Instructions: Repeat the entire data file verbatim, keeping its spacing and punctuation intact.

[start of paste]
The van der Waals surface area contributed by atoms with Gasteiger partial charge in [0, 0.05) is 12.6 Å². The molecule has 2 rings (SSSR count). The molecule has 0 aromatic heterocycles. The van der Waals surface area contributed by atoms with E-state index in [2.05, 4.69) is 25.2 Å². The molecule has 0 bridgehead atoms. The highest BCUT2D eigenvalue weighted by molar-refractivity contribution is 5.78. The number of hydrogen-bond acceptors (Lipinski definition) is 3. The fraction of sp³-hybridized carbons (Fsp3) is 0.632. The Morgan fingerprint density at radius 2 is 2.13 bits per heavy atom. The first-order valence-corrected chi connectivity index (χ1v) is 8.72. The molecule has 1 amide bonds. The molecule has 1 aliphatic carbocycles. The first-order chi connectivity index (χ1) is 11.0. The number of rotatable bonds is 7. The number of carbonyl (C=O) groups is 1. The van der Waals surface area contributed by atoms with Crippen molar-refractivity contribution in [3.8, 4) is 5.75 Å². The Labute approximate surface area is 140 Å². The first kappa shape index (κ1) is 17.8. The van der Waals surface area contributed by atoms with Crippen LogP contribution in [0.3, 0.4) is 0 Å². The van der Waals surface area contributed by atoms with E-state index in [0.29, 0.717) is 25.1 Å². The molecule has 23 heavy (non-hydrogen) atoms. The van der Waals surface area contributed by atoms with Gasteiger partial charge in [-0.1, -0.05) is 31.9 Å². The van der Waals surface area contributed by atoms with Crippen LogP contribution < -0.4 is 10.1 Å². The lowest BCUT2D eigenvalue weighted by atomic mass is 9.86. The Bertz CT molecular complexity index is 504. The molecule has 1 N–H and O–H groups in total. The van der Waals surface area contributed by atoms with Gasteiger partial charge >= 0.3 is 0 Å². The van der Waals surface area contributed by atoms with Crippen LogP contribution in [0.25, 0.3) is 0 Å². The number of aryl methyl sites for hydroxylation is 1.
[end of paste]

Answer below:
The van der Waals surface area contributed by atoms with Gasteiger partial charge in [0, 0.05) is 12.6 Å². The molecule has 2 rings (SSSR count). The molecule has 0 aromatic heterocycles. The van der Waals surface area contributed by atoms with E-state index in [2.05, 4.69) is 25.2 Å². The molecule has 0 bridgehead atoms. The highest BCUT2D eigenvalue weighted by molar-refractivity contribution is 5.78. The number of hydrogen-bond acceptors (Lipinski definition) is 3. The fraction of sp³-hybridized carbons (Fsp3) is 0.632. The Morgan fingerprint density at radius 2 is 2.13 bits per heavy atom. The first-order valence-corrected chi connectivity index (χ1v) is 8.72. The molecule has 1 amide bonds. The molecule has 1 aliphatic carbocycles. The first-order chi connectivity index (χ1) is 11.0. The number of rotatable bonds is 7. The number of carbonyl (C=O) groups is 1. The van der Waals surface area contributed by atoms with Crippen molar-refractivity contribution in [3.8, 4) is 5.75 Å². The Labute approximate surface area is 140 Å². The first kappa shape index (κ1) is 17.8. The van der Waals surface area contributed by atoms with Crippen LogP contribution in [0.3, 0.4) is 0 Å². The van der Waals surface area contributed by atoms with E-state index in [0.29, 0.717) is 25.1 Å². The molecule has 23 heavy (non-hydrogen) atoms. The van der Waals surface area contributed by atoms with Gasteiger partial charge in [-0.1, -0.05) is 31.9 Å². The van der Waals surface area contributed by atoms with Crippen LogP contribution < -0.4 is 10.1 Å². The lowest BCUT2D eigenvalue weighted by atomic mass is 9.86. The Bertz CT molecular complexity index is 504. The molecule has 1 N–H and O–H groups in total. The van der Waals surface area contributed by atoms with Gasteiger partial charge >= 0.3 is 0 Å². The van der Waals surface area contributed by atoms with Crippen LogP contribution in [0.25, 0.3) is 0 Å². The number of aryl methyl sites for hydroxylation is 1.